Workplace injury - all industries
Numbers and rates of injury at work have reduced substantially over the last ten years or so. In recent years, however, self-reported injuries show signs of levelling off.
- Less than half as many workers were fatally injured in 2013/14 (provisional) as 20 years ago. That still means 133 workers lost their lives. The rate of fatal injury was 0.44 deaths per 100 000 workers. (RIDDOR)
- An estimated 629 000 workers had an accident at work in 2013/14. Of these injuries:
- 203 000 led to over 3 days absence from work; of which
- 148 000 led to over 7 days absence (LFS).
- Rates of self-reported non-fatal injury at work have generally followed a downward trend over the last ten years or so. In recent years, however, they show signs of levelling off.
- 77 593 non-fatal injuries to employees were reported in 2013/14 (provisional). In the previous year 80 368 were reported. The reporting requirements changed in October 2013 – mid way through the year – so these numbers aren't directly comparable. (RIDDOR)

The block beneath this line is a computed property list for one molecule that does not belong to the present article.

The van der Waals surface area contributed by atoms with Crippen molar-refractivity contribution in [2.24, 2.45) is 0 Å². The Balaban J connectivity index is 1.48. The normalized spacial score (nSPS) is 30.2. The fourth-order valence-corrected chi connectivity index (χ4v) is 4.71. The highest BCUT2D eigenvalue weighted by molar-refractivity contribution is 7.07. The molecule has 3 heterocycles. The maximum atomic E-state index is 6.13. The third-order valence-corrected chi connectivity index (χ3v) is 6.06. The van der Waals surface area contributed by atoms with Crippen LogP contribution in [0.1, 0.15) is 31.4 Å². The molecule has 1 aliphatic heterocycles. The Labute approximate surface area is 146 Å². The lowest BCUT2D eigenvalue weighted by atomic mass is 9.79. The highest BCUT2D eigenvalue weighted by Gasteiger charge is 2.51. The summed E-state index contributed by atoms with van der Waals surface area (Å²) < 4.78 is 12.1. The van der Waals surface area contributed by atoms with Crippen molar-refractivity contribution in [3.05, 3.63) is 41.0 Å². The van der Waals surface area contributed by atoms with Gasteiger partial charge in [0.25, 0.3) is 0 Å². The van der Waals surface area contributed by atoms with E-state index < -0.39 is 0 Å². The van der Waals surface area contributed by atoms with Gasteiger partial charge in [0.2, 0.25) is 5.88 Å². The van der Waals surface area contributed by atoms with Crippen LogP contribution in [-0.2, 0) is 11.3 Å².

- There are emerging signs that the downward trend for reported, non-fatal injuries may be slowing-down. Analysis is complicated by recent changes in the reporting requirements.
- Under the old RIDDOR reporting requirements self-reported results suggested that just over half of all non-fatal injuries to employees were actually reported. The self-employed reported a much smaller proportion.
- Under the new RIDDOR reporting requirements (2012/13 and 2013/14), early indications suggest reporting levels of non-fatal injuries to employees have fallen below half.
- See Effect on RIDDOR statistics following recent legal and system changes for information about the recent changes in the reporting requirements and their impact on the statistics.
Self-reported non-fatal injury amongst people who have worked in the last 12 months, by absence duration
Note: 95% confidence interval on average +/- 6% on the total
Source: Labour Force Survey (LFS)
More information about workplace injury